The support and involvement of family and friends can play a crucial role. Those in your "support system" can help by encouraging you to stick with treatment and to practice the coping techniques and problem-solving skills learned through counseling.

Use of anti-depressant medications

Antidepressant medications can lead to improvement in the symptoms of depression. In addition to improving mood and problems with enjoyment of life, these medications work to improve sleep, regulate appetite, improve concentration and help increase energy levels. They also help decrease or eliminate feelings of worthlessness and hopelessness, as well as suicidal thoughts. One anti-depressant may be more effective or better tolerated than another for any given person. You must take them regularly as prescribed in order to maintain benefit. It is generally recommended that, if an anti-depressant is effective, it be taken for several months. This is because there is a high probability that depression will recur if the medication is stopped sooner. Anti-depressants are not addictive. They usually maintain their effectiveness over time, but they should be used in conjunction with regular psychotherapy.

Will I become a different person if I take medication?

No. Most people who take antidepressants are happy to feel like themselves again. If you have been depressed for so long, you may have trouble remembering what it's like not to feel that way. By contrast, you may find it unusual to experience happiness or pleasure.

Is it a sign of weakness to be in therapy or to take anti-depressant medication?

No. As with any serious illness, dealing with depression takes great personal strength. Nonetheless, you may be exposed to negative attitudes about psychotherapy and anti-depressant medications, which vary among individuals and cultures. Many students have found it helpful to take the perspective that medication and seeking help are forms of treatment for depression, just as seeking a physician may be helpful to treat allergies, asthma, infections, or diabetes. Although no one welcomes the presence of illness in their life, treatment such as psychotherapy and medication can serve to limit or eliminate the impact of illness, freeing you to direct your energy more fully toward your personal goals.

Issues to discuss with your healthcare provider

It is important to minimize your use of alcohol and/or other recreational drugs when on antidepressant medication. The best alternative is to avoid use of these substances altogether. Your healthcare provider needs to know what other medications (prescription or over the counter) or herbal supplements you are taking, and whether you have other medical conditions. It is also important to communicate all medical history, including eating disorders, as these conditions can influence decisions about treatment.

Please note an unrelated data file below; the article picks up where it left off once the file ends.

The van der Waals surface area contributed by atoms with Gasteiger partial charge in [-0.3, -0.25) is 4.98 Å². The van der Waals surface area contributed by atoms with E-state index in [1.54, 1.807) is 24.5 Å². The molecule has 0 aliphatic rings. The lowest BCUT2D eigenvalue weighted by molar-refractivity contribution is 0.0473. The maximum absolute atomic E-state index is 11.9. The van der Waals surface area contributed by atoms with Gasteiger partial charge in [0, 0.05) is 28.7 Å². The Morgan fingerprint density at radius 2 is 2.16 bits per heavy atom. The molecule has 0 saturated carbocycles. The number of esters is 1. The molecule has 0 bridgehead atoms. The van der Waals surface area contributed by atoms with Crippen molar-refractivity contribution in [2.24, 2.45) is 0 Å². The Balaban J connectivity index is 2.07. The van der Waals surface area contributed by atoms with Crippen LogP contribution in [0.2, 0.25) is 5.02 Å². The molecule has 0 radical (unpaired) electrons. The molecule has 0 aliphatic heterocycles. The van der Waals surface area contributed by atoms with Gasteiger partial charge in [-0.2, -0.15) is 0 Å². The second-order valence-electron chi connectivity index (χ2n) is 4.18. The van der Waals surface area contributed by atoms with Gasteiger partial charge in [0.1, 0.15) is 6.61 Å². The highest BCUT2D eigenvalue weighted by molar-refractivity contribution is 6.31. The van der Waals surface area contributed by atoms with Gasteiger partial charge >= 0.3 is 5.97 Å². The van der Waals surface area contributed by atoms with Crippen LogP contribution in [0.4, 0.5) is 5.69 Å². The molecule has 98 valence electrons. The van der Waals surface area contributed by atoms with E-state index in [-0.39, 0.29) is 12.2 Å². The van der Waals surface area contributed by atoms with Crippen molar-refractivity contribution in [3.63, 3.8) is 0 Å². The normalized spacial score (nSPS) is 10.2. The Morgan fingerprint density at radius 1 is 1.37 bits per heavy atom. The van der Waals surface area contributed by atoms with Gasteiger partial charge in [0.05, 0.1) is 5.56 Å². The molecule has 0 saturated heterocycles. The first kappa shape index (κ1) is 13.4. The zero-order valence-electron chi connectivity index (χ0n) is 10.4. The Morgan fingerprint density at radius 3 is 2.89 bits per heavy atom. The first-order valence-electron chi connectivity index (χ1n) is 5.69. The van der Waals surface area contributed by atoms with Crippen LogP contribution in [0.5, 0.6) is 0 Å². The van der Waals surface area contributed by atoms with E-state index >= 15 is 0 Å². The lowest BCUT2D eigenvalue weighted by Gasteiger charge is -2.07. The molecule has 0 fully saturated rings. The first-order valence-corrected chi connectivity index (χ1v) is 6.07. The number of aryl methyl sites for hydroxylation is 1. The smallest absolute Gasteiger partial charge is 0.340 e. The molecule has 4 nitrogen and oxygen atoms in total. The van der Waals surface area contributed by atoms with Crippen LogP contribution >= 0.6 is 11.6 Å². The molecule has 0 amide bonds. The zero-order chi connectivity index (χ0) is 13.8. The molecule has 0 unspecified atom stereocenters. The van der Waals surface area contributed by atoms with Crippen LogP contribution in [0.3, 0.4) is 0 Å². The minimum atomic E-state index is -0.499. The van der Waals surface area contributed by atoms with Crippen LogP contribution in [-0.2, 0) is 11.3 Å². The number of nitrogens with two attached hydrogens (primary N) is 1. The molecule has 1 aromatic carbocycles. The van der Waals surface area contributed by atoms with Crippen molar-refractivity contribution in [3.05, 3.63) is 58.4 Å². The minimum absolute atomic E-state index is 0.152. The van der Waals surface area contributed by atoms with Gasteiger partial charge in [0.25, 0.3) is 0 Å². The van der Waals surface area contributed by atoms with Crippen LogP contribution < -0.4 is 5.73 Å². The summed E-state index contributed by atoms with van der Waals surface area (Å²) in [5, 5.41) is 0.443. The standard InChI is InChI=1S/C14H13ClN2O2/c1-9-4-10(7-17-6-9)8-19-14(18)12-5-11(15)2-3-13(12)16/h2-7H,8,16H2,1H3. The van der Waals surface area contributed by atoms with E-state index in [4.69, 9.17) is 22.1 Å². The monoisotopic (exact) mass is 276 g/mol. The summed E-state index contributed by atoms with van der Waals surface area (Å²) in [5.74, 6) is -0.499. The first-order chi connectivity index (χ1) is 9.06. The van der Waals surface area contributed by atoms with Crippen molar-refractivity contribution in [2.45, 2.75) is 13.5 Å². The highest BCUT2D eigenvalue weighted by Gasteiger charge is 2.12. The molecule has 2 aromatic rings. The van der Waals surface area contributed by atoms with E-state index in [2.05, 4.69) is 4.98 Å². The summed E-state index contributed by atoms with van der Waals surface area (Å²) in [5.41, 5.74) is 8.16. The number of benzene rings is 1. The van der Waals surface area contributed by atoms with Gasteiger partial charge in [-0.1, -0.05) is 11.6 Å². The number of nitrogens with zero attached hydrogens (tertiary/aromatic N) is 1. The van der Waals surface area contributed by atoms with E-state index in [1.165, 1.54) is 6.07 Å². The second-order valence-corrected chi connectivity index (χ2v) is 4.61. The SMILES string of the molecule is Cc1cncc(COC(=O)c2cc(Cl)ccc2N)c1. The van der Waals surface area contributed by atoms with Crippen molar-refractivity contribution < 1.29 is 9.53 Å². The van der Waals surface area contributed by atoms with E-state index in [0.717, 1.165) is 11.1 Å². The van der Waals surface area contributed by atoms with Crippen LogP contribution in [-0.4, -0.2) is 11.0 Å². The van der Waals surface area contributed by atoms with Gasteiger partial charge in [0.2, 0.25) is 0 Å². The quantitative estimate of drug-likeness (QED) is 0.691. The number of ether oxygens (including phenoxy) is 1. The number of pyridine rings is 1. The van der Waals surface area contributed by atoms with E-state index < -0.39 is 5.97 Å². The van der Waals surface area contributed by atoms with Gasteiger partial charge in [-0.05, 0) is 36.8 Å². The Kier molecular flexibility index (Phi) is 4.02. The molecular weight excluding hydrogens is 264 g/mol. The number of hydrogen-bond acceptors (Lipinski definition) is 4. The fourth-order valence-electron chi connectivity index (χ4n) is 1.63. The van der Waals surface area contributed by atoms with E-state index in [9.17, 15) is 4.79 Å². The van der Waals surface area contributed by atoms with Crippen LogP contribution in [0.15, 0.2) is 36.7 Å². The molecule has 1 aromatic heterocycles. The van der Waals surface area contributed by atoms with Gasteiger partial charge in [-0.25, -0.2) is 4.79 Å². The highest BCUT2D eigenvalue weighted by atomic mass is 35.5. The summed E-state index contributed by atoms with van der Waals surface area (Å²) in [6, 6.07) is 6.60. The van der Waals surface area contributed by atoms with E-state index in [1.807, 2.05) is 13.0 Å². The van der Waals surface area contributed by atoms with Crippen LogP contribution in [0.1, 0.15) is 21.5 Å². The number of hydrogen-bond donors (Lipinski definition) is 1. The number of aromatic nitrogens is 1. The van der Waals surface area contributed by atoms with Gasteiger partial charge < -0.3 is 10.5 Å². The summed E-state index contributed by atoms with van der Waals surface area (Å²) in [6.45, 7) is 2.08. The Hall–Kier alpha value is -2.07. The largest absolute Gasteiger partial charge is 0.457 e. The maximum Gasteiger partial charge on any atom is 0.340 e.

If you need help:

Come to Counseling Services in Administration Building, Room 201, to see one of our professional counselors. You can also discuss a possible referral to a psychiatrist for medication evaluations. If your academics are negatively impacted, we also have educational counselors who may help with your educational performance, time management skills, etc. Our personal counselors are available for initial drop-in consultation from Monday through Friday, 10am-4pm, and for emergency/crisis walk-ins M-F, 8:30am-4:30pm. Please call 408-924-5910 if you would like additional information or to make an appointment with an educational counselor.

SJSU Campus Resources For Emotional and Physical Health:

  • Counseling Services
    Administration Building, Room 201
    408-924-5910
  • StudentHealth Center
    Student Health Building
    408-924-6122
  • Nutrition Counseling
    Student Health Building
    408-924-6122
  • Psychiatric Services
    Through Counseling Services
    Administration Building, Room 201
    408-924-5910
  • After Hours Advice Nurse
    1-866-935-6347

Off-Campus Resources

  • Bay Area Self Help Line
    1-800-273-6222
  • CountySuicide& Crisis Line
    408-279-3312

Disclaimer: This written information is not intended as a substitute for medical or mental health care advice. Please be sure to discuss any questions or concerns you may have with a professional staff.

Source: The American Psychological AssociationExternal Link that Will Take User Outside SJSU Domain